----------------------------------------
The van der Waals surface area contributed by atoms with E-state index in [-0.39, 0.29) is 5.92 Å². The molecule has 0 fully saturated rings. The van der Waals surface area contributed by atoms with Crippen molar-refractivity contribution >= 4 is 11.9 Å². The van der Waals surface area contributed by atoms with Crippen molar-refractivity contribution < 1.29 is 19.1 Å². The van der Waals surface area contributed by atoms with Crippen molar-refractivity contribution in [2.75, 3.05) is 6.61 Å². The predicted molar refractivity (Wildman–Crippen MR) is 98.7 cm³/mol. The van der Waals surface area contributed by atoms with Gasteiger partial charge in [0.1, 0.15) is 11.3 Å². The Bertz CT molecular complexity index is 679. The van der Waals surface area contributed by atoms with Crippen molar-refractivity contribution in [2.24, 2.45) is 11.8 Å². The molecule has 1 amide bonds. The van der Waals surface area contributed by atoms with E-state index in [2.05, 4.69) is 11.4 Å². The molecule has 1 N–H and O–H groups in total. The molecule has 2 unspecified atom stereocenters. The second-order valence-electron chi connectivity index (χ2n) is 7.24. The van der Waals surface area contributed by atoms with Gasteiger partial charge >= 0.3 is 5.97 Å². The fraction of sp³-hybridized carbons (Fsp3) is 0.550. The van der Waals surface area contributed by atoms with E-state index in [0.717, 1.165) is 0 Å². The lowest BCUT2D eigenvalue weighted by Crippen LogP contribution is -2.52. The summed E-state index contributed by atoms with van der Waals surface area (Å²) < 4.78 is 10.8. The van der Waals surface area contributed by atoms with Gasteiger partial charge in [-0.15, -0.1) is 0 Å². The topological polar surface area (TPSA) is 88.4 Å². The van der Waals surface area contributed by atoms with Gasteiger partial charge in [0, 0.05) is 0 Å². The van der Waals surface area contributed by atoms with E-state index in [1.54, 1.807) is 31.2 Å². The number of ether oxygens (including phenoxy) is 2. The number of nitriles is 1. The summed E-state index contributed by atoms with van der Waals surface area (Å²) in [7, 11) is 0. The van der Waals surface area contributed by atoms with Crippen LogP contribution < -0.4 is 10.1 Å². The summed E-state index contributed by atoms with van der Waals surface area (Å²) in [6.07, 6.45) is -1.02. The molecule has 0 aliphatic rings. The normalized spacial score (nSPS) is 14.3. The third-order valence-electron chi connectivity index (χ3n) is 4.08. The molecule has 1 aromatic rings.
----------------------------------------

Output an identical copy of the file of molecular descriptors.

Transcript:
The van der Waals surface area contributed by atoms with E-state index in [-0.39, 0.29) is 5.92 Å². The molecule has 0 fully saturated rings. The van der Waals surface area contributed by atoms with Crippen molar-refractivity contribution >= 4 is 11.9 Å². The van der Waals surface area contributed by atoms with Crippen molar-refractivity contribution < 1.29 is 19.1 Å². The van der Waals surface area contributed by atoms with Crippen molar-refractivity contribution in [2.75, 3.05) is 6.61 Å². The predicted molar refractivity (Wildman–Crippen MR) is 98.7 cm³/mol. The van der Waals surface area contributed by atoms with Gasteiger partial charge in [0.1, 0.15) is 11.3 Å². The Bertz CT molecular complexity index is 679. The van der Waals surface area contributed by atoms with Crippen molar-refractivity contribution in [2.24, 2.45) is 11.8 Å². The molecule has 1 amide bonds. The van der Waals surface area contributed by atoms with E-state index in [2.05, 4.69) is 11.4 Å². The molecule has 1 N–H and O–H groups in total. The molecule has 2 unspecified atom stereocenters. The second-order valence-electron chi connectivity index (χ2n) is 7.24. The van der Waals surface area contributed by atoms with Gasteiger partial charge >= 0.3 is 5.97 Å². The fraction of sp³-hybridized carbons (Fsp3) is 0.550. The van der Waals surface area contributed by atoms with E-state index in [0.717, 1.165) is 0 Å². The lowest BCUT2D eigenvalue weighted by Crippen LogP contribution is -2.52. The summed E-state index contributed by atoms with van der Waals surface area (Å²) < 4.78 is 10.8. The van der Waals surface area contributed by atoms with Gasteiger partial charge in [-0.15, -0.1) is 0 Å². The topological polar surface area (TPSA) is 88.4 Å². The van der Waals surface area contributed by atoms with Gasteiger partial charge in [0, 0.05) is 0 Å². The van der Waals surface area contributed by atoms with E-state index in [1.54, 1.807) is 31.2 Å². The number of ether oxygens (including phenoxy) is 2. The number of nitriles is 1. The summed E-state index contributed by atoms with van der Waals surface area (Å²) in [7, 11) is 0. The van der Waals surface area contributed by atoms with Crippen LogP contribution < -0.4 is 10.1 Å². The summed E-state index contributed by atoms with van der Waals surface area (Å²) in [6.07, 6.45) is -1.02. The molecule has 0 aliphatic rings. The normalized spacial score (nSPS) is 14.3. The third-order valence-electron chi connectivity index (χ3n) is 4.08. The molecule has 1 aromatic rings.